As beliefs control our lives, then how to change our self-limiting beliefs to achieve the desired result. What are the control means available with each of us, then this critical piece of knowledge is for you. It covers the biology of our body cells, the environment’s effect on them, how mind is different from the brain, synergy between the conscious mind and subconscious mind with a lot of real-life examples. Earlier also, I had given reference to Bruce Lipton from his life-changing book titled The Biology of Belief.
Bruce Lipton, PhD: The Jump From Cell Culture to Consciousness
Bruce H. Lipton, PhD, cell biologist and lecturer, is an internationally recognized leader in bridging science and spirit. Bruce was on the faculty of the University of Wisconsin’s School of Medicine and later performed groundbreaking stem cell research at Stanford Medical School. His pioneering research on cloned human stem cells presaged today’s revolutionary new field of epigenetics. He is the bestselling author of The Biology of Belief and The Honeymoon Effect, and he is the coauthor, with Steve Bhaerman, of Spontaneous Evolution. Bruce received the prestigious Goi Peace Award (Japan) in honor of his scientific contribution to world harmony.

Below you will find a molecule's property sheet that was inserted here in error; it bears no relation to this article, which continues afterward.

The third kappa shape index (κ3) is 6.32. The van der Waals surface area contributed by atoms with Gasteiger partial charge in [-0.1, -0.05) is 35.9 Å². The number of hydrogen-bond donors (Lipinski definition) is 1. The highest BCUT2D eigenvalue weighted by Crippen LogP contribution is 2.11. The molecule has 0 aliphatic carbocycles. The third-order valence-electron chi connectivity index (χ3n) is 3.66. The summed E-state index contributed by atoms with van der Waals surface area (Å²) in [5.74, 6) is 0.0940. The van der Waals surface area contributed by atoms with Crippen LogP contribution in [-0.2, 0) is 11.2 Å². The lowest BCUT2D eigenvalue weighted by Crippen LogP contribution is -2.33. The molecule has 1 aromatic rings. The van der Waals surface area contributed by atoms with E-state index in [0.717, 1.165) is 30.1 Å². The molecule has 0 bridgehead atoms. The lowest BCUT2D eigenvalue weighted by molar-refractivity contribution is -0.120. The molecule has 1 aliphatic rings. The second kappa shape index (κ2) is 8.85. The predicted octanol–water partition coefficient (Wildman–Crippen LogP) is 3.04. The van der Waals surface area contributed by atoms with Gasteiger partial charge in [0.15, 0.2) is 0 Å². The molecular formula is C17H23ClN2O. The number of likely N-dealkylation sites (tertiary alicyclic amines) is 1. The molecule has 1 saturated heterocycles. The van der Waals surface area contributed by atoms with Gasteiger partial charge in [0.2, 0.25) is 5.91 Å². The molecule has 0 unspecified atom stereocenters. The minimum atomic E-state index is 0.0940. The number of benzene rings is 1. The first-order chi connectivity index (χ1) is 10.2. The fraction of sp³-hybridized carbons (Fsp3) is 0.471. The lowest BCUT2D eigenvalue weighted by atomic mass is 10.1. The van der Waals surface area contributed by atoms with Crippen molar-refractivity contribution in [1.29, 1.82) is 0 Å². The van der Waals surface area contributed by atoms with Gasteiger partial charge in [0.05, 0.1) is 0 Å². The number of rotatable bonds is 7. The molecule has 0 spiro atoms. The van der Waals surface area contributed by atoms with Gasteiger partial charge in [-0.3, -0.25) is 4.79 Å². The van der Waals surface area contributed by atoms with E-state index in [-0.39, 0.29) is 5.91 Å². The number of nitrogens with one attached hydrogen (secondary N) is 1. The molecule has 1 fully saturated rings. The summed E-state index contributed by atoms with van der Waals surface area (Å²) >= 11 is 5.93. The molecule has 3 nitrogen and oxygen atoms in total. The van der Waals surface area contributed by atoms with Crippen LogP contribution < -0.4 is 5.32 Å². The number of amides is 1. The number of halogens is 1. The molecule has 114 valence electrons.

Integrative Medicine: A Clinician’s Journal (IMCJ): Would you start by explaining how you got from culturing what you determined to be stem cells in a Petri dish to ruminating about belief and consciousness and evolution?
Dr Lipton: When I was doing my research on cloning stem cells, at the same time I was also teaching in medical school. Genetic determinism was, at the time, a prevailing belief—that genes are capable of turning themselves on and off and regulating not just our physical structure, but our emotions and our behaviors as well. Genes seem to be the controlling factor of all characteristics of our lives. We attributed to them, at that time, the character of self-actualization, meaning that genes can turn themselves on and off.